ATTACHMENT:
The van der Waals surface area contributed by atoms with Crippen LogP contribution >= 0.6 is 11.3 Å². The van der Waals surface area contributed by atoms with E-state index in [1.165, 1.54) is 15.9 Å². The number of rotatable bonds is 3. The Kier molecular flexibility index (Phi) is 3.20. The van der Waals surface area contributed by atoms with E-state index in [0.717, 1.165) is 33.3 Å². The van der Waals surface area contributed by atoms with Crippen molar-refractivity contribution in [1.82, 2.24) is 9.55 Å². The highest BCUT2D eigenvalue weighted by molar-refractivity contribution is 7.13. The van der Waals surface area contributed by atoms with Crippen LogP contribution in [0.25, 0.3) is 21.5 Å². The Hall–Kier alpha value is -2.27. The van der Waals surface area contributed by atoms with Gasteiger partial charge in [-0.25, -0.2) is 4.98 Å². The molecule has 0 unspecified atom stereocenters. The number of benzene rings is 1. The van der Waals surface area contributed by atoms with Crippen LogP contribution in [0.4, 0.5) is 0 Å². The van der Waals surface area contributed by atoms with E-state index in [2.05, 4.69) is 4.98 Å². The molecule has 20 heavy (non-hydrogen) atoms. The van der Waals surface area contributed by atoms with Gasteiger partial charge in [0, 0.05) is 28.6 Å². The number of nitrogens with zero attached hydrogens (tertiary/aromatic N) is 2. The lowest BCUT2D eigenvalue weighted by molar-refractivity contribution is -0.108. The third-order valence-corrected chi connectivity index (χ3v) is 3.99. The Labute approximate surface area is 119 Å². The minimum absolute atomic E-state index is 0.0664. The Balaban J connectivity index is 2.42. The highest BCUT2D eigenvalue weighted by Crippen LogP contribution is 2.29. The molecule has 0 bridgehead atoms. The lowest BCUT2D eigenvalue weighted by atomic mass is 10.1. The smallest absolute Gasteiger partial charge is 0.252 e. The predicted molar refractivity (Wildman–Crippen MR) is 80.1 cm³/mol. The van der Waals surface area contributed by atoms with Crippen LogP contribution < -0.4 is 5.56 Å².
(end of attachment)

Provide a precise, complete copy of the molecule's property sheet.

The van der Waals surface area contributed by atoms with Crippen LogP contribution >= 0.6 is 11.3 Å². The van der Waals surface area contributed by atoms with E-state index in [1.165, 1.54) is 15.9 Å². The number of rotatable bonds is 3. The Kier molecular flexibility index (Phi) is 3.20. The van der Waals surface area contributed by atoms with E-state index in [0.717, 1.165) is 33.3 Å². The van der Waals surface area contributed by atoms with Crippen molar-refractivity contribution in [1.82, 2.24) is 9.55 Å². The highest BCUT2D eigenvalue weighted by molar-refractivity contribution is 7.13. The van der Waals surface area contributed by atoms with Crippen LogP contribution in [0.25, 0.3) is 21.5 Å². The Hall–Kier alpha value is -2.27. The van der Waals surface area contributed by atoms with Gasteiger partial charge in [-0.25, -0.2) is 4.98 Å². The molecule has 0 unspecified atom stereocenters. The number of benzene rings is 1. The van der Waals surface area contributed by atoms with Crippen LogP contribution in [0.4, 0.5) is 0 Å². The van der Waals surface area contributed by atoms with E-state index in [2.05, 4.69) is 4.98 Å². The molecule has 20 heavy (non-hydrogen) atoms. The van der Waals surface area contributed by atoms with Gasteiger partial charge in [0, 0.05) is 28.6 Å². The number of nitrogens with zero attached hydrogens (tertiary/aromatic N) is 2. The lowest BCUT2D eigenvalue weighted by molar-refractivity contribution is -0.108. The third-order valence-corrected chi connectivity index (χ3v) is 3.99. The Labute approximate surface area is 119 Å². The minimum absolute atomic E-state index is 0.0664. The Balaban J connectivity index is 2.42. The highest BCUT2D eigenvalue weighted by Crippen LogP contribution is 2.29. The molecule has 0 bridgehead atoms. The lowest BCUT2D eigenvalue weighted by atomic mass is 10.1. The smallest absolute Gasteiger partial charge is 0.252 e. The predicted molar refractivity (Wildman–Crippen MR) is 80.1 cm³/mol. The van der Waals surface area contributed by atoms with Crippen LogP contribution < -0.4 is 5.56 Å².